By Melissa Rayner
Victor Hugo’s famed novel–and the play that sprung forth from that novel–has been in the media quite a bit lately. Who that hears the story doesn’t fall in love with the noble criminal, Jean Valjean? Sure, he stole, but it was only a loaf of bread, and he was only trying to feed his impoverished nieces and nephews. Did he really need to be imprisoned for the better part of his adult life?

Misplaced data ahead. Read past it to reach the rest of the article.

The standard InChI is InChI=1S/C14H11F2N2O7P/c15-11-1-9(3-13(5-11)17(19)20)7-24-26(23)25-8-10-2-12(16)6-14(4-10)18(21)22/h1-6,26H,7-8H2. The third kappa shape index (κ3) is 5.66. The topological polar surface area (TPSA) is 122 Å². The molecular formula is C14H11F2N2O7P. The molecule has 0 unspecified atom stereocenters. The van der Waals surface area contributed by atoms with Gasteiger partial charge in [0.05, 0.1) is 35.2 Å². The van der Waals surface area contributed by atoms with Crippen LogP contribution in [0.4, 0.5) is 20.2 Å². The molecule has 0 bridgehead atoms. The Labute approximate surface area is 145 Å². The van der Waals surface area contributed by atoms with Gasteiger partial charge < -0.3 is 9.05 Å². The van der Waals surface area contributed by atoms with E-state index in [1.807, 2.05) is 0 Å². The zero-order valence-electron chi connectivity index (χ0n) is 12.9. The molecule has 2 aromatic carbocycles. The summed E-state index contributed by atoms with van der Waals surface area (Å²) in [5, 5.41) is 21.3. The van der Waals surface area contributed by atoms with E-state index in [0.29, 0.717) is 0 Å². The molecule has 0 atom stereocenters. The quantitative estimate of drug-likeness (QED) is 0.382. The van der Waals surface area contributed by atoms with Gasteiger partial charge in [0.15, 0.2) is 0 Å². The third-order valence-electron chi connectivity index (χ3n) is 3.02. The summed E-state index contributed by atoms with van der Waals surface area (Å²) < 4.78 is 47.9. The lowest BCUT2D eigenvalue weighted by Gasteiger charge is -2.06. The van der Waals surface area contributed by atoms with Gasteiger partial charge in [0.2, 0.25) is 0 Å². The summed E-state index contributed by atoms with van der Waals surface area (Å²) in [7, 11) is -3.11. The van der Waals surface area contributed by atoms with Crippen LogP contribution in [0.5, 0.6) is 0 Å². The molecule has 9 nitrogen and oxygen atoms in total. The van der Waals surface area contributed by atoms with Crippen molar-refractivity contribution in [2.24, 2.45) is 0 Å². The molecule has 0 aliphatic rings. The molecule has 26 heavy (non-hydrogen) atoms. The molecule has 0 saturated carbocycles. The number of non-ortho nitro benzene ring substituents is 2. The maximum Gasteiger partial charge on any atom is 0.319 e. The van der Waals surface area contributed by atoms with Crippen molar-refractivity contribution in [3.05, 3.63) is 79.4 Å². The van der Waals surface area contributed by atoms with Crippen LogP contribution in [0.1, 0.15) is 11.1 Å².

Book reviewers–both contemporary to our times and contemporary to Hugo’s–agree that Jean Valjean is a tragic figure, a noble one. Just check out this concluding snippet from an 1862 review of the novel in the Birmingham Daily Post (courtesy of 19th Century British Newspapers). Despite the obvious ethnocentric nature of his stance, it’s clear the reviewer was a fan–and that he understood its message: